Currently, everything that is put down the sink or toilet is pumped, untreated, through one metre wide underwater pipes from the pumping stations on Burriana and Torrecilla beaches and out to sea, in theory to a distance of one nautical mile, or 1,852 metres.
This system was set up in the 1980’s (so just imagine what it was like before that!), presumably as a temporary solution to the problem of waste disposal due to the incessant delays, forty years and counting so far, with the construction of a proper water treatment plant.
As other towns, such as neighbouring Torrox, have managed to construct not one, but two plants in that time, there is obviously more to the situation than meets the eye or has ever been divulged, the delays spanning local and national administrations of various different persuasions.
It is being reported that, for several years now, divers who regularly cruise the coastline have noticed that the underwater pipes have suffered the ravages of time, nitrates and storms and that there are leaks of fecal material at several points. It is also reported that these leaks occur at no further than 300 metres from the shore (in a straight line) at both Burriana and Torrecilla beaches.
The fact that a resort the size of Nerja, purporting to be the tourist capital of the Costa del Sol Axarquia East and the recipient of no fewer than four EU ‘blue flags’, has no sewage plant is, in itself, a situation which can only be described as disgraceful.
However, if the reports of leaking underwater pipes are true then it would be even worse and tend to suggest that there is no monitoring of the installation. A leaky pipe is not going to get better, it is only going to get worse. One bad storm and…..
No doubt it would be argued that any such monitoring or repair work is the responsibility of this department or that department, probably any one of umpteen municipal, district, provincial, regional or national agencies with a finger in the pie, but what really matters is getting it fixed.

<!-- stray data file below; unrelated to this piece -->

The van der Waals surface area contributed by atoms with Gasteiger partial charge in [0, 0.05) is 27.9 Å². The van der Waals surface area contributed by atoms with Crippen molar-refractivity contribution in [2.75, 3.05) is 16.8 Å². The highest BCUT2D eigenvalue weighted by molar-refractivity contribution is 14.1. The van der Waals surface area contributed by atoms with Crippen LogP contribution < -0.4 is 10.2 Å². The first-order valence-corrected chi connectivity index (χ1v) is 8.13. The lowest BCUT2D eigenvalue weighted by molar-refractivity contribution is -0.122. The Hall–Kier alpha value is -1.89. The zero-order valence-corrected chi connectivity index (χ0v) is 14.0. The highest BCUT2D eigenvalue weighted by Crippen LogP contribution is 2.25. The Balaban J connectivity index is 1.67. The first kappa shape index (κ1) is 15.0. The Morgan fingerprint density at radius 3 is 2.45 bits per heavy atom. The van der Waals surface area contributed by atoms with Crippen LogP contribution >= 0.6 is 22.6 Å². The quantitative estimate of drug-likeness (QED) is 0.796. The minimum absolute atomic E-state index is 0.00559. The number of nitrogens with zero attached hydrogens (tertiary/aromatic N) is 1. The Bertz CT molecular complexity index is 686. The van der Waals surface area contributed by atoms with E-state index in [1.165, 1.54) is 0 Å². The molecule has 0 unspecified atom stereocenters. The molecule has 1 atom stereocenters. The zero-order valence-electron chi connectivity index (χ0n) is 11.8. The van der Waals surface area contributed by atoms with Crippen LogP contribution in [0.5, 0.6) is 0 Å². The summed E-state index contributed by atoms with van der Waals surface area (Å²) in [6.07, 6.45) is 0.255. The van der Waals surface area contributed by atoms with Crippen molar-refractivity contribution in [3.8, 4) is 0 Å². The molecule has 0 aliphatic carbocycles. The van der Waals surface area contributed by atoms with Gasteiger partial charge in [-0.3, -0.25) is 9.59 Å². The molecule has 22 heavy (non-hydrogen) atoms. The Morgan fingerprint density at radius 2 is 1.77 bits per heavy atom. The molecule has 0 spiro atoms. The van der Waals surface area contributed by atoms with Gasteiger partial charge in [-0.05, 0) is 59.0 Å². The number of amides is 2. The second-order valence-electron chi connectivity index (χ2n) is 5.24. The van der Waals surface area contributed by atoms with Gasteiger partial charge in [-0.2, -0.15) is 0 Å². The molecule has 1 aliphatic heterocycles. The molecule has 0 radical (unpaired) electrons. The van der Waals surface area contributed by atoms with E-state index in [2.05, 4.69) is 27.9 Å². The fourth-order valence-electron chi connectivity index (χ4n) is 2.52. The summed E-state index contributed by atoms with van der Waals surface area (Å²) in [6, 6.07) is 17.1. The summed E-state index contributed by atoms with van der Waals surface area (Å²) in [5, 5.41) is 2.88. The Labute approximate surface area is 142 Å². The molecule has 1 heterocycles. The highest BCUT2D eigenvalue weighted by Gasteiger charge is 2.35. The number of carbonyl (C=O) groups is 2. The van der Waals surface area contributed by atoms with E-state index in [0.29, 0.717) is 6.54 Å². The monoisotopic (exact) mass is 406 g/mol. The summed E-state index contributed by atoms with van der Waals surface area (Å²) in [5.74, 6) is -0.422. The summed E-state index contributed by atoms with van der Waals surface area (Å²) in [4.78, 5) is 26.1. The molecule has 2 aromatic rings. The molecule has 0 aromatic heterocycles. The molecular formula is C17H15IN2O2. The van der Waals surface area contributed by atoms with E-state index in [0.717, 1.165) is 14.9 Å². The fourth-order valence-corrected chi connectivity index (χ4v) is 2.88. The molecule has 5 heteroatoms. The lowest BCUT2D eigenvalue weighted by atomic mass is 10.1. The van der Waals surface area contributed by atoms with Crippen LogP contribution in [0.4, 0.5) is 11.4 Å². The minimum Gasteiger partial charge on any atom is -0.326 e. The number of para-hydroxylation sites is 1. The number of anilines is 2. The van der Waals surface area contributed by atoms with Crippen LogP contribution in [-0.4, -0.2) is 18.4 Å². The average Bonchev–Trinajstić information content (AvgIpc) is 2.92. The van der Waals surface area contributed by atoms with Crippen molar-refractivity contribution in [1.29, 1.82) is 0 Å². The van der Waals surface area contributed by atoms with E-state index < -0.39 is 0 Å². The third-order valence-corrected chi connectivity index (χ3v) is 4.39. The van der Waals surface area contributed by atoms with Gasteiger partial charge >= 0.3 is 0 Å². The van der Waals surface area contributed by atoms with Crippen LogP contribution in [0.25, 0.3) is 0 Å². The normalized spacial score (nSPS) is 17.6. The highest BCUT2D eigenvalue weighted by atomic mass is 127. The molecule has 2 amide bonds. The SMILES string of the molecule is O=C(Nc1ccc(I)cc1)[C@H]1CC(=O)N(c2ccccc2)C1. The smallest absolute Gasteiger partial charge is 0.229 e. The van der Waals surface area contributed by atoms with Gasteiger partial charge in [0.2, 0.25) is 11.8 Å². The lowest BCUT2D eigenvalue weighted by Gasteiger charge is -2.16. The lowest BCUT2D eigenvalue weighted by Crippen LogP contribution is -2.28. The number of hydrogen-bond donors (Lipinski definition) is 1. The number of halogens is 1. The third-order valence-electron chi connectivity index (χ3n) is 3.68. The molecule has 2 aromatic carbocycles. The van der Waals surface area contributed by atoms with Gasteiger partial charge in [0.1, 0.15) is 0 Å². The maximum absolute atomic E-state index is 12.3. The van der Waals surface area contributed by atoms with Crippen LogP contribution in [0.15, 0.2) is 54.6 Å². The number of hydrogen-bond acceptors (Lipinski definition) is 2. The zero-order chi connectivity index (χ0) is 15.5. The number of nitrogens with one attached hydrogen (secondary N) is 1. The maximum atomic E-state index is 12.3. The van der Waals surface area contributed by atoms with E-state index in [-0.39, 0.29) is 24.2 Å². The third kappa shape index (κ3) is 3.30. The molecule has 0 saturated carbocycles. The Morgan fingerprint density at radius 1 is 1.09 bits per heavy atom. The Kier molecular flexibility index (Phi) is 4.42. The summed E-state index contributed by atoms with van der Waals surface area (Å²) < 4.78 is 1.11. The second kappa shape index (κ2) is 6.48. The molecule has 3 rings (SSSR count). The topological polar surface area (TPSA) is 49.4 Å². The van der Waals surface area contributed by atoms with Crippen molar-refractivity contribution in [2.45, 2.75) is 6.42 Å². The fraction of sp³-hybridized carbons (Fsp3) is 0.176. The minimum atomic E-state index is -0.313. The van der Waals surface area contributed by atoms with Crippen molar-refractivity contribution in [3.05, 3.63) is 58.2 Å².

If you discover a leak in your home and are confronted with everyone telling you it is somebody else’s responsibility, you get a little man in, fix the leak and try and get your costs back afterwards.
In the absence of a proper sewage plant, these pipes are the only solution we have, so they need to be maintained.
It is often argued that Nerja is, in fact, no better or worse than a lot of Mediterranean resorts when it comes to residual waste in the sea. That may well be perfectly true, but it doesn’t mean it is right.
To be actively pushing for things like marinas and golf courses to attract more visitors before building a sewage plant seems a little back to front to say the least.
The summer population of Nerja reaches upwards of 75,000 people. Everyone has to go at least once a day, that is what is pumped just offshore every day. Not a pleasant thought.
The latest news on the sewage plant is that they are still drafting the contract in order for the project to be put out to tender but that work could start later this year and could be completed by 2015. But how many times have we heard that?
The only perverse consolation is that tides and currents often mean that the waste matter is swept away to neighbouring Torrox or Almuñecar, a situation which leads to periodic ‘choice remarks’ being made by residents and officials in those communities.
And returning to the question of possible leaky pipes. Whether true, false, rumour or political speculation, the situation needs to be checked and the public informed as to the true state of affairs.